"Yes, you're welcome!"
Translation:¡Sí, de nada!
for 'de nada', I find it's easier just to translate it literally and then decipher the meaning. so the literal translation of 'de nada' would be 'of nothing' - kind of like saying, 'it's nothing' or 'no problem'. I don't know if that's what they mean, but that's how I remember it.
With any Language, dont learn it by plugging in words and sentences. This will only confuse you, just learn the rules native to the language and you will be fine.
It does look like swim, but using context will help figure out what the sentences mean or how they are being used.
Like when you learned your first language as a baby-child, you only learned how to speak, not grammar until later. Hope this helps
Yes, "swims" and "nothing" are both spelled the same in Spanish (nada).
The phrase "de nada" means "you are (you're) welcome" which is one of several responses you can say when someone thanks you. It does not mean you are welcoming someone to your home or business.
"El hombre nada solo pero no come nada cuando nada solo." (The man swims alone but only eats nothing when he swims alone.)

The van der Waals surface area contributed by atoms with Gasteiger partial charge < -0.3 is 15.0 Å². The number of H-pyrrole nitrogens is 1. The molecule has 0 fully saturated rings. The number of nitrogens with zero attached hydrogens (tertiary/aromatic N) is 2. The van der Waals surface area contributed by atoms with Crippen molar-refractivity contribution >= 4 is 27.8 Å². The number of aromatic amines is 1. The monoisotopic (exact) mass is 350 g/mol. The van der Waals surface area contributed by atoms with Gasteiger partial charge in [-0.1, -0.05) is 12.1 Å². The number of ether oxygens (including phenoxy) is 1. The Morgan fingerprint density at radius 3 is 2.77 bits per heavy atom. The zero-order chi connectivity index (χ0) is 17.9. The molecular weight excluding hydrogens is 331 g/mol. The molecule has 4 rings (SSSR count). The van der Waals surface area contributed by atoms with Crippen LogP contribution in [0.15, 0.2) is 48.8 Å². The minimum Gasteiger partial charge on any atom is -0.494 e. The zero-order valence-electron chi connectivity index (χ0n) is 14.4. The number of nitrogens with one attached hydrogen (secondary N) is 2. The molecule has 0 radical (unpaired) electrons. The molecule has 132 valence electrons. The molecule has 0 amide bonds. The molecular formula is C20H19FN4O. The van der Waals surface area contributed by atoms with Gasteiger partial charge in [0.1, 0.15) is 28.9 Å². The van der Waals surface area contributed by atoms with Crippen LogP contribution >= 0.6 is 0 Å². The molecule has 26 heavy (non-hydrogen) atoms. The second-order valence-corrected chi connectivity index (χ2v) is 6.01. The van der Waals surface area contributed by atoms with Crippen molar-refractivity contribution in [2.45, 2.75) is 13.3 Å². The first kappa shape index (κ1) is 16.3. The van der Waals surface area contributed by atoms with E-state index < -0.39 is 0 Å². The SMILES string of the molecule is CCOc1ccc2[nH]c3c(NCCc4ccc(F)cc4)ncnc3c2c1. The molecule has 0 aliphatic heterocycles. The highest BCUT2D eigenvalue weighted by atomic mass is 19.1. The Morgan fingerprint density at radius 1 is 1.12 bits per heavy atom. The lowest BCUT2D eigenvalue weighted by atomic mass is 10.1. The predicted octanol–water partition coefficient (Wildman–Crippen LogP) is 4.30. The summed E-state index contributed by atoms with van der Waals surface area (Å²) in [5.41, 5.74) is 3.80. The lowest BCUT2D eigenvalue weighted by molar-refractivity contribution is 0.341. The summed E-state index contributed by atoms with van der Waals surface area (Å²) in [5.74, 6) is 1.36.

It has a lot of synonyms in Spanish. Besides as "con mucho gusto" (glady), can also said as "cómo no" (how could not), "no hay de qué" (there is no reason of that), "no hay por qué" (there is no reason why), "ni lo mencione" (don't mention it), "no me lo agradezca" (don't thank me it), "no me des las gracias" (don't give me thanks), "es un placer" (it's a pleasure), "encantado de..." (glad of), "fue un placer" (it was a pleasure), "no es necesario" (it's not necessary), "ni lo digas" (don't even say that), etc.
Yes,"no hay de qué" is another way of saying "You are welcome". The literal translation of this phrase does not make much sense in English, but the general meaning is "nothing to thank for." It is common in latin america. Just like in English, there are lots of ways of sending the same meaning. Check out http://www.wikihow.com/Say-You're-Welcome-in-Spanish - it's a decent article.
por nada can be used in lots of different ways you can say ¿por qué haces eso? (why do you do that) por nada,(you are doing it without a reason,but if you say gracias por nada (the same person says the whole thing)it means you are not really saying thank you, but i never use it as your welcome, de nada is used with everyone not only with friends and family.
Yugboy1 tried to answer your question by trying to transliterate it... it doesn't work like that with your sentence.
"No hay de que" is the shortened version of "No hay de que darme las gracias." = (There is no need to say thanks.) It's a nice way of saying "You are (you're) welcome" after you are thanked.
In Spanish, questions and exclamations are introduced by upside-down question or exclamation marks and followed by normal question and exclamation marks. The argument for this is that it prepares readers to use the correct intonation pattern, so words that are not included in the interrogatory or exclamatory intonation pattern lie outside the signs.